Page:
AND researchers' paper challenges long-held theory

Network News Fall 2011, Vol. 24 No. 2

Several Andrews Forest LTER veterans recently published the paper "Productivity Is a Poor Predictor of Plant Species Richness" in the journal "Science", based on analysis from 48 meadow and grassland sites in five continents, including Lookout and Bunchgrass meadows in and near the Andrews Forest.  Lead authors Peter Adler (Utah State Univ. and REU student at Andrews in 1993) and Elizabeth Borer and Eric Seabloom (Univ. of Minnesota, formerly at OSU) led a large team which found that the widely-cited theory that the number of species rises then declines with increasing productivity is not substantiated by field observations.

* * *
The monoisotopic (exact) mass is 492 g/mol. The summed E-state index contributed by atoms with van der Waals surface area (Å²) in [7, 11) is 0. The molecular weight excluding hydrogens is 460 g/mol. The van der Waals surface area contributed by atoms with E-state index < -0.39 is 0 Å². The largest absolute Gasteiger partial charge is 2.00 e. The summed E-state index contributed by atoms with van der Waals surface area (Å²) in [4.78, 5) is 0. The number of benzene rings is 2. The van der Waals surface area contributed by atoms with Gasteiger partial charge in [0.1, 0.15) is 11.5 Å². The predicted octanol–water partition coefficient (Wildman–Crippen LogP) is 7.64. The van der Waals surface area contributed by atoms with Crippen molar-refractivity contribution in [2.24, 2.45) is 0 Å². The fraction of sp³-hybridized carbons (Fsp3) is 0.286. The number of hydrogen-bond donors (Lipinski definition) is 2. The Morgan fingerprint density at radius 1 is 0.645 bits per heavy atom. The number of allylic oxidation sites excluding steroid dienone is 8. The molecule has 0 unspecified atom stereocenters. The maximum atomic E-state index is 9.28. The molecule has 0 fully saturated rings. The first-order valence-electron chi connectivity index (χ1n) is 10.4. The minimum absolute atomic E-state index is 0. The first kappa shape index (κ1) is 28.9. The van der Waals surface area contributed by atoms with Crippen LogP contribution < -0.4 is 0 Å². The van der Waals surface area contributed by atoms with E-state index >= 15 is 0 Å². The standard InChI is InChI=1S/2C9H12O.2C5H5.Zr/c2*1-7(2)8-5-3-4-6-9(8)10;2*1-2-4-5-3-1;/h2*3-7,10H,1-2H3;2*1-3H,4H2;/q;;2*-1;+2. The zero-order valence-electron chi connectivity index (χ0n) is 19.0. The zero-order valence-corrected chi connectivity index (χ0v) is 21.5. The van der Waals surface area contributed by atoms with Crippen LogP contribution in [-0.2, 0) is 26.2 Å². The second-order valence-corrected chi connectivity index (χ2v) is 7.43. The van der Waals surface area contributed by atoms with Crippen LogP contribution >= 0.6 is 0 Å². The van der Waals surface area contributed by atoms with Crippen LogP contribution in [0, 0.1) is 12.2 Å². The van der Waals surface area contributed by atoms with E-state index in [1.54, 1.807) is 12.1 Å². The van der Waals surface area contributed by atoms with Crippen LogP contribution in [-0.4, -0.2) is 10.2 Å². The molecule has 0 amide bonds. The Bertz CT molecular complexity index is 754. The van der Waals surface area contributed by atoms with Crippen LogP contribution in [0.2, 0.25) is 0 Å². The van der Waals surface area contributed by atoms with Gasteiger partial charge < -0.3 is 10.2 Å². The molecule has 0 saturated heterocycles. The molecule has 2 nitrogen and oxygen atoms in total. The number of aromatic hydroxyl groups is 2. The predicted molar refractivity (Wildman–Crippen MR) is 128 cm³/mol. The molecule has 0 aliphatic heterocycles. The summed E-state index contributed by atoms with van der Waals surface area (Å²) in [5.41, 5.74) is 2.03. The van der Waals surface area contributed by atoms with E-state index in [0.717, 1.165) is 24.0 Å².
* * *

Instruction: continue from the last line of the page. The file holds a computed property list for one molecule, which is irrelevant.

This is a product of NutNet, a network supported by the National Science Foundation (NSF) based at the University of Minnesota, that employs common observation and experimentation protocols to address a variety of ecosystem questions concerning the interplay of biodiversity and productivity. The long-term studies continue, and we look forward to further provocative findings.

You can read the article at or an NSF Press Release at